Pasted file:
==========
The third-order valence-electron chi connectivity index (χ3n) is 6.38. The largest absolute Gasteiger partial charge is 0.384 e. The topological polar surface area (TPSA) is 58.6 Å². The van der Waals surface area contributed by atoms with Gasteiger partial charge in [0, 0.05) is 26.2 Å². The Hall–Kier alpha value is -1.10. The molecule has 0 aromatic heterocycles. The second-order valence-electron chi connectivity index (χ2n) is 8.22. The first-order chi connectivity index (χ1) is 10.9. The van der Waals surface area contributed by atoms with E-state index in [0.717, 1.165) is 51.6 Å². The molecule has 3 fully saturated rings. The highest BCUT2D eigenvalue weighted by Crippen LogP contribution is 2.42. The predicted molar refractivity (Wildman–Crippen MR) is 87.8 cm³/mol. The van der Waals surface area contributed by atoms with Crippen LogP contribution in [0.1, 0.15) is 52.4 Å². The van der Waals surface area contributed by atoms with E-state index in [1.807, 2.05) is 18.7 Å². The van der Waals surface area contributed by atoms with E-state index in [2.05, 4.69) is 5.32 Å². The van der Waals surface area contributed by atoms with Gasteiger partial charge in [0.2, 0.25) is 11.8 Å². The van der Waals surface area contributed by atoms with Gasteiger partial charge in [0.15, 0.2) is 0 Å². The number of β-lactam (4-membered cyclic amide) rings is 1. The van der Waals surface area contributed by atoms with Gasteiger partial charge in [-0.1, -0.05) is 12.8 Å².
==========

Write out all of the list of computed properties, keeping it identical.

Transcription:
The third-order valence-electron chi connectivity index (χ3n) is 6.38. The largest absolute Gasteiger partial charge is 0.384 e. The topological polar surface area (TPSA) is 58.6 Å². The van der Waals surface area contributed by atoms with Gasteiger partial charge in [0, 0.05) is 26.2 Å². The Hall–Kier alpha value is -1.10. The molecule has 0 aromatic heterocycles. The second-order valence-electron chi connectivity index (χ2n) is 8.22. The first-order chi connectivity index (χ1) is 10.9. The van der Waals surface area contributed by atoms with E-state index in [0.717, 1.165) is 51.6 Å². The molecule has 3 fully saturated rings. The highest BCUT2D eigenvalue weighted by Crippen LogP contribution is 2.42. The predicted molar refractivity (Wildman–Crippen MR) is 87.8 cm³/mol. The van der Waals surface area contributed by atoms with Crippen LogP contribution in [0.1, 0.15) is 52.4 Å². The van der Waals surface area contributed by atoms with E-state index in [1.807, 2.05) is 18.7 Å². The van der Waals surface area contributed by atoms with E-state index in [2.05, 4.69) is 5.32 Å². The van der Waals surface area contributed by atoms with Gasteiger partial charge in [0.2, 0.25) is 11.8 Å². The van der Waals surface area contributed by atoms with Gasteiger partial charge in [0.15, 0.2) is 0 Å². The number of β-lactam (4-membered cyclic amide) rings is 1. The van der Waals surface area contributed by atoms with Gasteiger partial charge in [-0.1, -0.05) is 12.8 Å².